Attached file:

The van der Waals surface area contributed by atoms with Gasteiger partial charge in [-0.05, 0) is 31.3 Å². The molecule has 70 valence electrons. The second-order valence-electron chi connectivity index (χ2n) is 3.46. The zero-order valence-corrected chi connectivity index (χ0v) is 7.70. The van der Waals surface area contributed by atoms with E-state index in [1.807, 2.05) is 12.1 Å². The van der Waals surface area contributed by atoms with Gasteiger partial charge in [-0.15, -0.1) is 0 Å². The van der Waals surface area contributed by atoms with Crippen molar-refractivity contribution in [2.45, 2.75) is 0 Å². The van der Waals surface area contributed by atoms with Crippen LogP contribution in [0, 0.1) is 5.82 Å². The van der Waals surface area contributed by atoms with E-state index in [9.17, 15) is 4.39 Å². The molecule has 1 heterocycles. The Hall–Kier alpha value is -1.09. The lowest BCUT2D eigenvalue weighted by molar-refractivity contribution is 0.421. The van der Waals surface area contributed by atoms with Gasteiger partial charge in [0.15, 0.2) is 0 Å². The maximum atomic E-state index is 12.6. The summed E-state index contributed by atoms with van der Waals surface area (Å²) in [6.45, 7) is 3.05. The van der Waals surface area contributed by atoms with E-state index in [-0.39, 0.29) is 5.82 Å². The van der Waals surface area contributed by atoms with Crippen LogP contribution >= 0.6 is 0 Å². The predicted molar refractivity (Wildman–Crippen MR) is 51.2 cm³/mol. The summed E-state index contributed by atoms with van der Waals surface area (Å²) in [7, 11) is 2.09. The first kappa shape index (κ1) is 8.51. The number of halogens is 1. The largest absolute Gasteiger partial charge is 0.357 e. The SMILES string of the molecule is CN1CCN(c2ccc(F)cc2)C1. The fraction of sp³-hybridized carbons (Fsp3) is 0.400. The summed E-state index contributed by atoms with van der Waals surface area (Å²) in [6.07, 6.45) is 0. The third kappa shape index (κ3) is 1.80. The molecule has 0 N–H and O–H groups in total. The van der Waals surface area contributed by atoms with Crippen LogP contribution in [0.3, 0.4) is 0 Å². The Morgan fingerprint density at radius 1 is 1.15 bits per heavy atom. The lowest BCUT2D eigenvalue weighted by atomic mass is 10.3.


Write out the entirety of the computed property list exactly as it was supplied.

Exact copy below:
The van der Waals surface area contributed by atoms with Gasteiger partial charge in [-0.05, 0) is 31.3 Å². The molecule has 70 valence electrons. The second-order valence-electron chi connectivity index (χ2n) is 3.46. The zero-order valence-corrected chi connectivity index (χ0v) is 7.70. The van der Waals surface area contributed by atoms with E-state index in [1.807, 2.05) is 12.1 Å². The van der Waals surface area contributed by atoms with Gasteiger partial charge in [-0.15, -0.1) is 0 Å². The van der Waals surface area contributed by atoms with Crippen molar-refractivity contribution in [2.45, 2.75) is 0 Å². The van der Waals surface area contributed by atoms with Crippen LogP contribution in [0, 0.1) is 5.82 Å². The van der Waals surface area contributed by atoms with E-state index in [9.17, 15) is 4.39 Å². The molecule has 1 heterocycles. The Hall–Kier alpha value is -1.09. The lowest BCUT2D eigenvalue weighted by molar-refractivity contribution is 0.421. The van der Waals surface area contributed by atoms with Gasteiger partial charge in [0.15, 0.2) is 0 Å². The maximum atomic E-state index is 12.6. The summed E-state index contributed by atoms with van der Waals surface area (Å²) in [6.45, 7) is 3.05. The van der Waals surface area contributed by atoms with E-state index in [-0.39, 0.29) is 5.82 Å². The van der Waals surface area contributed by atoms with Crippen LogP contribution >= 0.6 is 0 Å². The predicted molar refractivity (Wildman–Crippen MR) is 51.2 cm³/mol. The summed E-state index contributed by atoms with van der Waals surface area (Å²) in [7, 11) is 2.09. The first kappa shape index (κ1) is 8.51. The number of halogens is 1. The largest absolute Gasteiger partial charge is 0.357 e. The SMILES string of the molecule is CN1CCN(c2ccc(F)cc2)C1. The fraction of sp³-hybridized carbons (Fsp3) is 0.400. The summed E-state index contributed by atoms with van der Waals surface area (Å²) in [6.07, 6.45) is 0. The third kappa shape index (κ3) is 1.80. The molecule has 0 N–H and O–H groups in total. The van der Waals surface area contributed by atoms with Crippen LogP contribution in [0.3, 0.4) is 0 Å². The Morgan fingerprint density at radius 1 is 1.15 bits per heavy atom. The lowest BCUT2D eigenvalue weighted by atomic mass is 10.3.